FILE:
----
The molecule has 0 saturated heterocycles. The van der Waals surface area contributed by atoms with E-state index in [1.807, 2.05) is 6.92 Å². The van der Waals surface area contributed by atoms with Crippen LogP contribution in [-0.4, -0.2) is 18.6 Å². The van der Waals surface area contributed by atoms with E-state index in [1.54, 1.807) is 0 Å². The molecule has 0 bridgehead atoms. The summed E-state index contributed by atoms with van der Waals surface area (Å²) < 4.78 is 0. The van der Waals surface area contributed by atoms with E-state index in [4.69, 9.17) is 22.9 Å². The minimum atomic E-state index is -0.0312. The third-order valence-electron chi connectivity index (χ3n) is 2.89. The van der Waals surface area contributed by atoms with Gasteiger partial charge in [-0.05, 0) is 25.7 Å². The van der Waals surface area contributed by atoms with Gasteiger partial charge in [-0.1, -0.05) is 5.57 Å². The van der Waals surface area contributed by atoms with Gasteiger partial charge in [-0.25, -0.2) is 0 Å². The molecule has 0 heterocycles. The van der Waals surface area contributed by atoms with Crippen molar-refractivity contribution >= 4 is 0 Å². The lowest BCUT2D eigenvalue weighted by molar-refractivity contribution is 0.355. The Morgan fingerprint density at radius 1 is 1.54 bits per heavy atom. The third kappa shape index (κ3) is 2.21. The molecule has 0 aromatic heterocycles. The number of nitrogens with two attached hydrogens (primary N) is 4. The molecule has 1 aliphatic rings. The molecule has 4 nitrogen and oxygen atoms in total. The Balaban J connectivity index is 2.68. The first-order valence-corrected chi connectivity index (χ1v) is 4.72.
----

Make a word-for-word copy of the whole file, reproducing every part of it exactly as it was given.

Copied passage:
The molecule has 0 saturated heterocycles. The van der Waals surface area contributed by atoms with E-state index in [1.807, 2.05) is 6.92 Å². The van der Waals surface area contributed by atoms with Crippen LogP contribution in [-0.4, -0.2) is 18.6 Å². The van der Waals surface area contributed by atoms with E-state index in [1.54, 1.807) is 0 Å². The molecule has 0 bridgehead atoms. The summed E-state index contributed by atoms with van der Waals surface area (Å²) < 4.78 is 0. The van der Waals surface area contributed by atoms with E-state index in [4.69, 9.17) is 22.9 Å². The minimum atomic E-state index is -0.0312. The third-order valence-electron chi connectivity index (χ3n) is 2.89. The van der Waals surface area contributed by atoms with Gasteiger partial charge in [-0.05, 0) is 25.7 Å². The van der Waals surface area contributed by atoms with Gasteiger partial charge in [-0.1, -0.05) is 5.57 Å². The van der Waals surface area contributed by atoms with Gasteiger partial charge in [-0.25, -0.2) is 0 Å². The molecule has 0 heterocycles. The van der Waals surface area contributed by atoms with Crippen molar-refractivity contribution >= 4 is 0 Å². The lowest BCUT2D eigenvalue weighted by molar-refractivity contribution is 0.355. The Morgan fingerprint density at radius 1 is 1.54 bits per heavy atom. The third kappa shape index (κ3) is 2.21. The molecule has 0 aromatic heterocycles. The number of nitrogens with two attached hydrogens (primary N) is 4. The molecule has 1 aliphatic rings. The molecule has 4 nitrogen and oxygen atoms in total. The Balaban J connectivity index is 2.68. The first-order valence-corrected chi connectivity index (χ1v) is 4.72.